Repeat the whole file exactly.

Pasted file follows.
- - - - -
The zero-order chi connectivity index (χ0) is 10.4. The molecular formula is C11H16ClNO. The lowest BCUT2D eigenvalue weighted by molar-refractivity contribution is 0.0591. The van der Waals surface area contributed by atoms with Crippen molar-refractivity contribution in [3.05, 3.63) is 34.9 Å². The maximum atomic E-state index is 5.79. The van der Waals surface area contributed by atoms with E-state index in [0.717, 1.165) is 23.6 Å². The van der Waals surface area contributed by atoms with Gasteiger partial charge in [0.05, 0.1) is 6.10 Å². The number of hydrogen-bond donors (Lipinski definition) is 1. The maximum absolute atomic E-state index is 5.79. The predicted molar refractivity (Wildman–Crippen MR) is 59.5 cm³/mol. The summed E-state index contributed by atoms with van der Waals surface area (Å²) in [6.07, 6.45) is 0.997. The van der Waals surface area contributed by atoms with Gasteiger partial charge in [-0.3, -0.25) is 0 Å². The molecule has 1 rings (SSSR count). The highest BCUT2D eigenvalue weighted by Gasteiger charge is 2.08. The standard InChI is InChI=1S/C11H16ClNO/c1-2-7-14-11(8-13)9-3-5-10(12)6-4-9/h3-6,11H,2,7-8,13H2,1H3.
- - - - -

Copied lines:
The zero-order chi connectivity index (χ0) is 10.4. The molecular formula is C11H16ClNO. The lowest BCUT2D eigenvalue weighted by molar-refractivity contribution is 0.0591. The van der Waals surface area contributed by atoms with Crippen molar-refractivity contribution in [3.05, 3.63) is 34.9 Å². The maximum atomic E-state index is 5.79. The van der Waals surface area contributed by atoms with E-state index in [0.717, 1.165) is 23.6 Å². The van der Waals surface area contributed by atoms with Gasteiger partial charge in [0.05, 0.1) is 6.10 Å². The number of hydrogen-bond donors (Lipinski definition) is 1. The maximum absolute atomic E-state index is 5.79. The predicted molar refractivity (Wildman–Crippen MR) is 59.5 cm³/mol. The summed E-state index contributed by atoms with van der Waals surface area (Å²) in [6.07, 6.45) is 0.997. The van der Waals surface area contributed by atoms with Gasteiger partial charge in [-0.3, -0.25) is 0 Å². The molecule has 1 rings (SSSR count). The highest BCUT2D eigenvalue weighted by Gasteiger charge is 2.08. The standard InChI is InChI=1S/C11H16ClNO/c1-2-7-14-11(8-13)9-3-5-10(12)6-4-9/h3-6,11H,2,7-8,13H2,1H3.